With this in mind, the six Greek terms that have been translated elder (or its equivalent) throughout the New Testament shed an entirely new light on the subject of plural eldership. Most of the scriptural passages, when found within a church context, refer to household heads (fathers/husbands) and not bishops/pastors. Keep in mind, the wife and children in each household were fully represented by the husband/father—he not only led his family, but he represented his family in all decisions. Never would a wife or the children (if members of the church) publicly disagree or contradict the decisions of the husband/father. As he spoke for his family, it was natural that the congregational order of these early churches revolved around the special gathering of the church elders (household heads—husbands/fathers). It is for this reason, the term elder is usually (though not always) found in the plural—it references all representative household heads (or aged persons). I believe these are the elders mentioned in Acts 11:30; 14:23; 15:2-16:4; 21:18; 1 Tim 4:14; 5:1,2,17,19; Tit 2:2,3; Philemon 9; 1 Pet 5:1,5; James 5:14; 2 Jn 1; 3 Jn 1—they were the unofficial leaders (household heads/aged persons) seeking the mind of Christ in a congregational context. And, I believe there are only two passages that actually use the term elder when identifying a bishop/pastor—Acts 20:17; Tit 1:5.
What is most interesting, consider the central text which clearly outlines the office of bishop/deacons (1 Timothy 3)—not only does it not even use the term elder, but the title bishop is found in the singular, whereas the title deacon is used in the plural. Strange how Reformed Baptists claim there is not even a suggestion in the New Testament that a church should be served by one bishop/pastor! Furthermore, even if it were conceded that all 25 references (listed above) to elders in churches points to bishops/pastors, not one scripture prescribes that each church must be overseen by a plurality; neither is there one text that explains how such elders are to be elected/appointed, how many there should be, how they are to function among themselves, how they are to function within the congregation or how they are to be financially supported by a single church. If, as the Reformed Baptists claim, the subject of plural eldership is so important, one would expect the Lord to provide clear guidance in His Word to these basic questions.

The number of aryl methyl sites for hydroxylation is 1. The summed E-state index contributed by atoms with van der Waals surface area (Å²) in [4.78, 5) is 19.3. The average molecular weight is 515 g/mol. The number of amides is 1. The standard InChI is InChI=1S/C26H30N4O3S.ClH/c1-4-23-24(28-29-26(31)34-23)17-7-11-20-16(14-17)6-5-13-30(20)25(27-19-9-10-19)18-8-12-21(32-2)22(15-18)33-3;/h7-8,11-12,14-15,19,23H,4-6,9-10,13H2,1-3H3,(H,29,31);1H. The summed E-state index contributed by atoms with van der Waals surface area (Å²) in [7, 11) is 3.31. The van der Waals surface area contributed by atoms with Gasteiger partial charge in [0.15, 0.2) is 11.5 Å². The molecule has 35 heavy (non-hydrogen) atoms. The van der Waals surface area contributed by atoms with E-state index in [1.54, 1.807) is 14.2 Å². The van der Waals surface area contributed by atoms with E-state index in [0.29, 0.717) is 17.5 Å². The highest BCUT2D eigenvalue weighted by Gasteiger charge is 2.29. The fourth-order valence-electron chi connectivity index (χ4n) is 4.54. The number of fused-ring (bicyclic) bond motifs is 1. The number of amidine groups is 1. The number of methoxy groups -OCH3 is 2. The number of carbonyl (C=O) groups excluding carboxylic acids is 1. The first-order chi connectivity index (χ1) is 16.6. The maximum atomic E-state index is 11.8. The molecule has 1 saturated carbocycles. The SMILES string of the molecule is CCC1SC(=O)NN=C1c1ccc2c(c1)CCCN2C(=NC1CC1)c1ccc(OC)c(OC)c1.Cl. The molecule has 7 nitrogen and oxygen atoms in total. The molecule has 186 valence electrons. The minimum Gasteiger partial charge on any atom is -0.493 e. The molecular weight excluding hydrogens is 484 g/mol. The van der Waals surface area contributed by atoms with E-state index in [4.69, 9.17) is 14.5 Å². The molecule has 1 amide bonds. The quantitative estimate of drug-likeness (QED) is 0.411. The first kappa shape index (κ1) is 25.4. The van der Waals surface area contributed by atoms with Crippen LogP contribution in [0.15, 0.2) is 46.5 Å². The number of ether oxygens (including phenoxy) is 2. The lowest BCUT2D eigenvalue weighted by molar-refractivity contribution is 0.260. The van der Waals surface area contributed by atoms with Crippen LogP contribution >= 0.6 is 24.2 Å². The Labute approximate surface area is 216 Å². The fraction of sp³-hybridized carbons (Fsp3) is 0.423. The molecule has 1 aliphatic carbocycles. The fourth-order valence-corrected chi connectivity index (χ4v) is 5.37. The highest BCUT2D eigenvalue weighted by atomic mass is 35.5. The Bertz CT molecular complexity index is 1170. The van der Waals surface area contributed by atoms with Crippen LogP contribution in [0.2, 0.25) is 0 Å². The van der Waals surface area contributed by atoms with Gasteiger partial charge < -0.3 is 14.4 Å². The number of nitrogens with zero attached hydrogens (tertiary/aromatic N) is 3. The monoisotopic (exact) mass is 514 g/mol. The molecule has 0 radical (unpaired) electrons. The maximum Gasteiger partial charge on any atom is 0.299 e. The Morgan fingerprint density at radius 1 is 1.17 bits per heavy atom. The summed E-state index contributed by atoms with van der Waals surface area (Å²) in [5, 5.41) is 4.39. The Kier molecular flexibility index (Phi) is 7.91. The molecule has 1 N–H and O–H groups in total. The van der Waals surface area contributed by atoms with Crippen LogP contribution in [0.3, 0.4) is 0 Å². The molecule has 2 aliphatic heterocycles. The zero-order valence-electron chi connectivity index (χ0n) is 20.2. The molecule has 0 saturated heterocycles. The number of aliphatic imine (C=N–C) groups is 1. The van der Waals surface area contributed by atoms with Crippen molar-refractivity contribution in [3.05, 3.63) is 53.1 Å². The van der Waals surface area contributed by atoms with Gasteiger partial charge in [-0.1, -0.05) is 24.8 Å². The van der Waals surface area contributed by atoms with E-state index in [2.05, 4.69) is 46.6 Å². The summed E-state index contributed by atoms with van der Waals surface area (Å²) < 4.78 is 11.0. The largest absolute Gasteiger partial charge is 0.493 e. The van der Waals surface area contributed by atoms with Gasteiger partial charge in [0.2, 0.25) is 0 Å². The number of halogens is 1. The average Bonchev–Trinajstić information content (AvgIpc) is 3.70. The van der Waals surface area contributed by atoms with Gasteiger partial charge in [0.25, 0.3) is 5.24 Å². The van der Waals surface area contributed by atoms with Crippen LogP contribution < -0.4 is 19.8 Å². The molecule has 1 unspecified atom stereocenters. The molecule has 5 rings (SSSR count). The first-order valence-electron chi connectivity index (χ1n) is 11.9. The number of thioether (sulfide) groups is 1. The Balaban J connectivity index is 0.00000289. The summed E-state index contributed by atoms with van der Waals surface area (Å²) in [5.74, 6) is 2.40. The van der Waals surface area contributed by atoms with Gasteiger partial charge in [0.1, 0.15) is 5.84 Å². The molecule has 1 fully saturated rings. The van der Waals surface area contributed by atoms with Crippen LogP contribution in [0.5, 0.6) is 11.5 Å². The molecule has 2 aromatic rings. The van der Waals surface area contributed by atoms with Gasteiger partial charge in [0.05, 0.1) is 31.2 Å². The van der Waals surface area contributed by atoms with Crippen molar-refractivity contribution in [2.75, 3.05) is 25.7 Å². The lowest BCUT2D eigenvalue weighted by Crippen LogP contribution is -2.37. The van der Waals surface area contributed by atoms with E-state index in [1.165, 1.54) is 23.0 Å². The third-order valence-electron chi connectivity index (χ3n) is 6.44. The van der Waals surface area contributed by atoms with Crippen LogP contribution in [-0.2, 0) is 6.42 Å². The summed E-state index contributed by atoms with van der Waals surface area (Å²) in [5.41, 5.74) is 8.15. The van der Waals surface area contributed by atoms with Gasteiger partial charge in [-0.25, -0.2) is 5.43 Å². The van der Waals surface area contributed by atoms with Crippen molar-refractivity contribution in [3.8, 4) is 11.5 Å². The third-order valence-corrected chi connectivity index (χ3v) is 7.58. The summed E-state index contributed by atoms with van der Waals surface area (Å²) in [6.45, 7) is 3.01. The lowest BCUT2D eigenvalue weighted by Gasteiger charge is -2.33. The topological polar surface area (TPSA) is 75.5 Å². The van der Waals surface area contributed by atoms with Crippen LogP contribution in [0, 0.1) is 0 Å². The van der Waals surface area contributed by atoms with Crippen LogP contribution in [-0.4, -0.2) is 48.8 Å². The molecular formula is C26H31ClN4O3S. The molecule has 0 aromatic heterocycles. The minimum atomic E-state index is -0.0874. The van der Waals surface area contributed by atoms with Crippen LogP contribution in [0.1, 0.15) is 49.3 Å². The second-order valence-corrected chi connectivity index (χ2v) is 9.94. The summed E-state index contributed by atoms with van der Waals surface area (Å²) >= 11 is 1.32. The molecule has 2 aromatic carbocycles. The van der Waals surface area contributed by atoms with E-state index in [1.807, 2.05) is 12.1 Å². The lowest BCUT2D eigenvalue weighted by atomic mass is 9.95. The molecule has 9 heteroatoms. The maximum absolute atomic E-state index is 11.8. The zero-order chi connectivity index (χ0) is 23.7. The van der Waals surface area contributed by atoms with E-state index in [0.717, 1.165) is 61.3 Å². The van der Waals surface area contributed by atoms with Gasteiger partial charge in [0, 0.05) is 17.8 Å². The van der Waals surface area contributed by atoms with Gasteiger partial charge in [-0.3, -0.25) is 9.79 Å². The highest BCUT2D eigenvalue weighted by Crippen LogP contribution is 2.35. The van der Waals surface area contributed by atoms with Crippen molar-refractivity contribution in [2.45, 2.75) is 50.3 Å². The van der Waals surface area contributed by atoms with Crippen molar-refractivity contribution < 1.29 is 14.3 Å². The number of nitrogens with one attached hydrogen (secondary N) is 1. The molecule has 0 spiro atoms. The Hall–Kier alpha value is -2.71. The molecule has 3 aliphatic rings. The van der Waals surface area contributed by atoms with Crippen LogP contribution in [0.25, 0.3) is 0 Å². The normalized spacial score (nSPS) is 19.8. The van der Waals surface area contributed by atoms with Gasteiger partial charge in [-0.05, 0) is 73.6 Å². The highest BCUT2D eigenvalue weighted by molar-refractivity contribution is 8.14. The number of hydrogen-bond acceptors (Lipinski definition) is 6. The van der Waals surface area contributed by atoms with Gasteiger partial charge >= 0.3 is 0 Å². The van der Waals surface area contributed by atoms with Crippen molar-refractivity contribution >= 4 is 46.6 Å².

I often wonder how a single church can justify appointing a plurality of bishops/pastors to oversee her internal affairs, when there are so many churches in need of having just one such officer—is this not a most blatant form of covetousness expressed in churches today?
(1) Reformed Baptists (RB’s) tend to be the leading proponents of this deviant view of eldership. I believe it is partly the result of their inordinate attraction to Presbyterianism—in many regards, RB’s are better described as Reformed Presbyterians. I suspect it may also be the result of a genuine fear of leadership and authority—RB’s seem to convince themselves that authority vested with one bishop/pastor will inevitably lead to an abuse of power; indeed, there is often great resentment nurtured against strong leadership exhibited in a single individual. Perhaps the Marxist ideology of ‘redistributed wealth’ has led these men to construct a philosophy of ‘redistributed authority’. They should consider, however, that an oligarchy can be even more corrupt and dangerous to a group, than a dictator. But I don’t believe the majority of bishops/pastors abuse their authority in the way often stigmatised by the RB’s.
(2) This is the core meaning of all scriptural Hebrew and Greek terms translated ‘elder’ (or its equivalent). Eldership is designed after the family unit, not Jewish synagogue. The first pair of elders in history were Adam and Eve, and the essential meaning of the term has remained invariably the same in all cultures. The technicalities of the scriptural terms and their various contexts are explained in my book.
(3) The implications of this definition leads to the same natural conclusion arrived at throughout history by Baptist churches—authority, whether in the household or church, is vested in a single leader such as a husband/father or bishop/pastor; this leader in turn is assisted by a wife/mother or set of deacons. It is a perversion of social relations to castrate a leader for the purpose of appointing an oligarchy.
(4) The elders mentioned in 1 Timothy 4:14; 5:17,19; 1 Pet 5:1; James 5:14 are interpreted by many as referring to bishops/pastors. However, I would ask, is this an interpretation drawn from the texts, or is it read into the texts? I don’t believe a consistent exegesis can be maintained if the elders in these texts are viewed as bishops/pastors. This is a point well documented in my book.
(5) It may be argued these texts suggest each church had a plurality of bishops/pastors. Although this assertion can be toppled by a close examination of the language used, yet I wish to point out in this brief response that the early churches met in private houses which could only accommodate between 30-50 people. There was not one large city church, but rather, a number of small churches gathering in a single city. I believe each church, if so blessed by the Lord, had its own bishop/pastor overseeing that congregation.
Jared Smith served twenty years as pastor of a Strict and Particular Baptist church in Kensington (London, England). He now serves as an Evangelist in the Philippines, preaching the gospel, organizing churches and training gospel preachers.